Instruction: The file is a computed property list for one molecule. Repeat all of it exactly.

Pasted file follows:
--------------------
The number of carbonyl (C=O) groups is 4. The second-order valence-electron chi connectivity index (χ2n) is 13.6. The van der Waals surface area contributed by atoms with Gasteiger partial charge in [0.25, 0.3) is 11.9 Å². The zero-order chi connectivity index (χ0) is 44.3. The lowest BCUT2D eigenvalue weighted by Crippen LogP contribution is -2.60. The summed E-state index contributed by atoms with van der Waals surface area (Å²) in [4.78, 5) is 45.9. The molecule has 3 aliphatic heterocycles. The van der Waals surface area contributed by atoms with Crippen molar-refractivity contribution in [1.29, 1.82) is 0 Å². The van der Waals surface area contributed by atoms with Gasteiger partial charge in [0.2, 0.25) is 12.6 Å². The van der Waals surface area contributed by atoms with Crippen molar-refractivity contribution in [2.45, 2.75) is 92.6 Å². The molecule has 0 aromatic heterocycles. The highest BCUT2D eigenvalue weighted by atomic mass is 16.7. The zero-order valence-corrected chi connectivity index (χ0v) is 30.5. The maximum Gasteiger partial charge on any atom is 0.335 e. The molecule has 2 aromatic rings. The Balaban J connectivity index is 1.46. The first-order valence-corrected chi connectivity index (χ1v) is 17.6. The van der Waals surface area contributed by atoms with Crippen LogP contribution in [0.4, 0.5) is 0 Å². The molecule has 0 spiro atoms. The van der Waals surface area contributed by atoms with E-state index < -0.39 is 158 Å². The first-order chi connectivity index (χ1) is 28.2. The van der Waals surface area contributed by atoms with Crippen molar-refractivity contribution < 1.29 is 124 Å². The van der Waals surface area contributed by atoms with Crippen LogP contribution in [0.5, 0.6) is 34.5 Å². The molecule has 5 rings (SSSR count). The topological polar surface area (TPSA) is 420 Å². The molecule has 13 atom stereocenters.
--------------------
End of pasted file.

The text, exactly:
The number of carbonyl (C=O) groups is 4. The second-order valence-electron chi connectivity index (χ2n) is 13.6. The van der Waals surface area contributed by atoms with Gasteiger partial charge in [0.25, 0.3) is 11.9 Å². The zero-order chi connectivity index (χ0) is 44.3. The lowest BCUT2D eigenvalue weighted by Crippen LogP contribution is -2.60. The summed E-state index contributed by atoms with van der Waals surface area (Å²) in [4.78, 5) is 45.9. The molecule has 3 aliphatic heterocycles. The van der Waals surface area contributed by atoms with Crippen molar-refractivity contribution in [1.29, 1.82) is 0 Å². The van der Waals surface area contributed by atoms with Gasteiger partial charge in [0.2, 0.25) is 12.6 Å². The van der Waals surface area contributed by atoms with Crippen molar-refractivity contribution in [2.45, 2.75) is 92.6 Å². The molecule has 0 aromatic heterocycles. The highest BCUT2D eigenvalue weighted by atomic mass is 16.7. The zero-order valence-corrected chi connectivity index (χ0v) is 30.5. The maximum Gasteiger partial charge on any atom is 0.335 e. The molecule has 2 aromatic rings. The Balaban J connectivity index is 1.46. The first-order valence-corrected chi connectivity index (χ1v) is 17.6. The van der Waals surface area contributed by atoms with Crippen LogP contribution in [0.4, 0.5) is 0 Å². The molecule has 0 spiro atoms. The van der Waals surface area contributed by atoms with E-state index < -0.39 is 158 Å². The first-order chi connectivity index (χ1) is 28.2. The van der Waals surface area contributed by atoms with Crippen molar-refractivity contribution < 1.29 is 124 Å². The van der Waals surface area contributed by atoms with Crippen LogP contribution in [0.5, 0.6) is 34.5 Å². The molecule has 5 rings (SSSR count). The topological polar surface area (TPSA) is 420 Å². The molecule has 13 atom stereocenters.